Friday, 23 December 2016

Yule Log Cake


A very traditional, very pretty and very easy Christmas dessert. The Yule Log - a light and airy chocolate sponge with chocolate buttercream presented in a festive log shape.
Cassie Cakes Yule Log
These little reindeer are the essence of Christmas. Think about it/
One of the most satisfying thing to bake is something that is really easy but comes out looking quite complicated and impresses everyone very much. You get to sit back and say, "oh no, it really was very easy" but no one believes you and you look like a flipping baking juggernaut. This Yule Log is one of those things.
Cassie Cakes Yule Log

Like all good things, this cake has it origins in France with popularity in most French colonies such as French Canada and Belgium, and it's French name is bûche de Noël. If my French tutor ever comes back from wherever she went, maybe I'll be able to correctly pronounce that one day. Why would she leave me at Christmas time? It's like she went out to get some des clopes and never came back.

Here's a few process photos of the stages of the cake mix.
Cassie Cakes Yule Log

Cassie Cakes Yule Log

Cassie Cakes Yule Log

Cassie Cakes Yule Log

Anyway, the cake! It's a dream. Besides the separating of the eggs, it's all very straight forward. It's a simple thin sponge cake, a Swiss roll, if you will and you will have to if you want to make this so lets not get caught up in semantics. The sticking point is the roll component of the Swiss roll, since you've already got the Swiss part down. I saw you running nude from the sauna to the plunge pool so I know you do. Exhilarating.
Cassie Cakes Yule Log
They see me rollin'

Cassie Cakes Yule Log
A cake full of promise.
Cassie Cakes Yule Log
Taking form now...
Cassie Cakes Yule Log
Annndddd taaaaa...
But don't let the rolling intimidate you. I rolled it and I can't roll a thing to save me, not even des clopes. And any cracks that do appear in your roll, can be covered by luscious, forgiving buttercream.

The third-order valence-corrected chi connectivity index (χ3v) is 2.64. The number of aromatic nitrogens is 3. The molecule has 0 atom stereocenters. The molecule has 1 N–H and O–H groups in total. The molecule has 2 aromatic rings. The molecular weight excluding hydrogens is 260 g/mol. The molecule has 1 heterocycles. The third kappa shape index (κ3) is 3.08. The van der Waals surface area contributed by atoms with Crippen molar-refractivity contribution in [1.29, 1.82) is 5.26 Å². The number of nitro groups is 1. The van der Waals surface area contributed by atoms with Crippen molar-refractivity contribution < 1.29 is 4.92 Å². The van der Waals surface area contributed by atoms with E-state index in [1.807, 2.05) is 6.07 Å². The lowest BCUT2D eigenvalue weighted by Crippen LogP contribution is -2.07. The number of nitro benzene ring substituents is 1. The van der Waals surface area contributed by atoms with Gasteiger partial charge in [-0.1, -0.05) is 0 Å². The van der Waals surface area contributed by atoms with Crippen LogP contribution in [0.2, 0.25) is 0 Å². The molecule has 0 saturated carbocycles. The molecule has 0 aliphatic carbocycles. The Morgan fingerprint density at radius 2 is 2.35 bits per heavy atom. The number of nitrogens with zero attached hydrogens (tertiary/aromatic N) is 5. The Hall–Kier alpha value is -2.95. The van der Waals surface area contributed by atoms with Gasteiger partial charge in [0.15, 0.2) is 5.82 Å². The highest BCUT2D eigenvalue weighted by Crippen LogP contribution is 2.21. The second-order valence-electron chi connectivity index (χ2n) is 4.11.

Cassie Cakes Yule Log
...DA!
Bake this deceptively easy cake and let is be the centrepiece of your Christmas table. Unless you're eating outside in Australia, where it is literately hotter than the devils asshole, in which case you might want to leave it somewhere cool until the big reveal. God this country is so hot.



Cassie Cakes Yule Log
A peaceful snowy landscape.
Sometimes I look forward to the nuclear winter that President Trump is sure to bring upon us all...anyway, MERRY CHRISTMAS! 

Cassie Cakes Yule Log
hey there little fella.





Yule Log Cake

Prep time: 20 mins, not including cooling time
Cooking time: 20 mins

Total time:  40 mins



Servings: 12 slices


Chocolate Sponge
6 eggs, separated
150 grams caster sugar
1 teaspoon vanilla extract
½ cup grams cocoa powder
Icing sugar to sieve over cake
Chocolate Buttercream
200g chocolate melts
250g icing sugar
250g butter, softened
1 tablespoon vanilla extract
  1. Preheat the oven to 180°C.
  2. In the bowl of a stand mixer, whisk egg whites til thick and stiffened. Once egg whites have reached firm peak stage, sprinkle in 50g of the caster sugar and whisk until just combined.
  3. In another bowl, whisk the egg yolks, vanilla and the remaining caster sugar until the yolks change colour and become pale and thick. Sieve the cocoa powder over, then gently fold in.
  4. Add a large spoonful of egg whites into the yolk mix and fold. Add the remaining egg whites and fold through. Folding them in carefully to keep the air in the mix.
  5. Line a Swiss roll tin with baking paper with a few inches over hanging at the ends. Pour in the cake mixture and bake in the oven for 20 minutes. Let the cake cool a little before turning it out onto another piece of baking paper. Cover loosely with a clean tea towel.
  6. In the meantime, melt the chocolate in the microwave in 30 second intervals and allow to cool. Sieve the icing sugar into a bowl and add butter and vanilla. Beat until butter is paler in colour then add cooled chocolate and beat until smooth and combined.
  7. Trim the edges of the Swiss roll then spread ½ cup to 1 cup of buttercream on to the cake and spread in a thin layer, ensuring the buttercream is spread right to the edges.  
  8. Start rolling from the short side facing you, taking care to get a tight roll from the beginning, and roll up to the other side. Use the tension of the baking paper to press the roll, avoiding pressing your fingers in to the cake and leaving indents.
  9. Cut both ends at an angle, reserving the remnants, and place the Swiss roll on a board or long dish. Fashion the cut offs to make branches sticking off the main log. You may have to unroll and re-roll to the look right.
  10. Spread the remaining buttercream over the cake and use a skewer or fork tines to make indents in the buttercream, to look like bark.   
  11. Finally, dust the whole cake with a generous amount of icing sugar ‘snow’.


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